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LONDON (Reuters) - Commodities other than oil will fail to capture much of the renewed investment appetite for risky assets that has buoyed global markets this year until more clarity emerges about demand from top raw materials consumer China.
Investment has flowed into equities, emerging markets, high-yield debt and real estate markets in the New Year after improved U.S. economic data and an injection of cheap loans to European banks boosted sentiment, but most commodities markets got only a brief boost.
Asset allocators such as Koen Straetmans at ING Investment Management in the Netherlands are finding opportunities in other risk-on trades until more data comes from China, the biggest consumer of copper, iron ore, steel and soybeans.
"The macro-economic data out of China is rather clouded for the time being, so we'd like to see some data from March to judge whether end-user demand is really filtering through," said Straetmans, senior strategist at the group, which has about 330 billion euros under management worldwide.
"We still have a slight underweight position in commodities, whereas in equities we are still slightly overweight, so we have the risk-on trade through equities and also through real estate."
The 19-commodity Thomson Reuters-Jefferies CRB index .CRB gained as much as 7 percent by late February. But the rise has since been trimmed to 2 percent, despite a strong rise in oil futures, while world equities have gained 11 percent .MIWD00000PUS.
Patrick Armstrong, joint managing partner at Armstrong Investment Managers, a multi-asset investor, has been reducing his copper position since February, from 6 percent to 2 percent, taking the view that Chinese restocking is over for the time being.
"People had moved from a very risk-off position to trying to catch up with things (commodities) that have been running," he said. "In the short term we do expect cyclical pullbacks."
Data from fund flows tracker EPFR Global show that cumulative flows into commodity and energy sector funds have failed to match last year's inflows.
Commodity sector funds, which include physical and futures funds and equity funds holding related stocks such as miners, attracted some $3.5 billion (2.2 billion pounds) globally to March 21, compared with $4.6 billion over the same period last year.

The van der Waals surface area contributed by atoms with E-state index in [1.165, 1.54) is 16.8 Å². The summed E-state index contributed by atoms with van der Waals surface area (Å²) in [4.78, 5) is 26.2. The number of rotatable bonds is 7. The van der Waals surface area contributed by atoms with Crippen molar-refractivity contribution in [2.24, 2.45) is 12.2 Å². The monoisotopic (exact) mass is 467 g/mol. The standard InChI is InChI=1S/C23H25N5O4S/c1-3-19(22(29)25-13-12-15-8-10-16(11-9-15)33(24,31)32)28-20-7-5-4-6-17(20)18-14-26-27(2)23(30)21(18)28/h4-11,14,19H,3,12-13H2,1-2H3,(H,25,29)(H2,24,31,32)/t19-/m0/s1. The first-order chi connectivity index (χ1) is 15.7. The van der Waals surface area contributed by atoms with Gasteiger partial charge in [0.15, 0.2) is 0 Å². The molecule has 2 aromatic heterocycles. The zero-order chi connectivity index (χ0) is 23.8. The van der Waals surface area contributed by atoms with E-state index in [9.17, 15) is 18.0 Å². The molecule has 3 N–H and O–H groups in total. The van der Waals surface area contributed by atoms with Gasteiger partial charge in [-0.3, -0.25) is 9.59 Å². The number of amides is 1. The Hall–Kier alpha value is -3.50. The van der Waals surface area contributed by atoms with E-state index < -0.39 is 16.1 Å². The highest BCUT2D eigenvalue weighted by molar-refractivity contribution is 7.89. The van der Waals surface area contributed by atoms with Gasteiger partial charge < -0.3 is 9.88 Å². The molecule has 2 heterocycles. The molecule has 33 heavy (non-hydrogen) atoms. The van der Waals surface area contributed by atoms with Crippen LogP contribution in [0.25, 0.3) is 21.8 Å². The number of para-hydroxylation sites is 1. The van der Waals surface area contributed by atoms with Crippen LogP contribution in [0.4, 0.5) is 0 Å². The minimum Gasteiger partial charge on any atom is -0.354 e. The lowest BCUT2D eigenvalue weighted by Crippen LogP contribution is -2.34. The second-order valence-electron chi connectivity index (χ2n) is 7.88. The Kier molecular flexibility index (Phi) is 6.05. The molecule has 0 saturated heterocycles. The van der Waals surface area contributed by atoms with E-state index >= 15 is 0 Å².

Energy sector funds, which include equity funds and oil and natural gas exchange-traded products linked to futures contracts, attracted some $2.5 billion globally, compared with $5.8 billion last year.
"We've been in an environment which should have been risk-on (for commodities), but very few investors have been prepared to act that way," said Kevin Norrish, managing director of commodities research at Barclays Bank, noting that participation in the base metals rally had been quite thin.
"That may be because there are still dark clouds on the horizon, one of which is the high oil price itself."
Many managers are keen to include crude oil in portfolios, based on political tension between the West and Iran rather than on underlying supply/demand fundamentals.
Brent crude has been a standout performer in the commodity/energy complex, shooting up 16 percent so far in 2012, as investors seek a hedge for other risk assets to protect against an oil price spike.
"Prior to the financial crisis, the last three global recessions were caused by geopolitical events that led to an oil price spike, and that is clearly relevant today. So having some oil in the portfolio seems to make sense," said Robert Farago, head of asset allocation at Schroders Private Banking.
"For the rest (of commodities), we prefer equities to commodities as a risk asset," he added.
Even gold, which was often valued as an alternative investment, has lost some of its appeal after sharp liquidations dented its status as a safe haven asset.
"We've been reducing gold significantly," said Armstrong. "We have been selling gold because we think it is definitely a risk asset rather than a safe haven, with the exact same implied volatility as equities."
Gold shot up 14 percent in January and February but lurched down by nearly $100 on one day, February 29, and has struggled to resume the upside since then.
Others like Farago have not completely given up on bullion, but are much more wary about including it in portfolios.
"Gold looks expensive right now against inflation or against stocks ... so we are becoming more cautious on gold. We still think it has a role because extreme economic outcomes cannot be dismissed due to the level of the level of government debt out there."
Editing by Jane Baird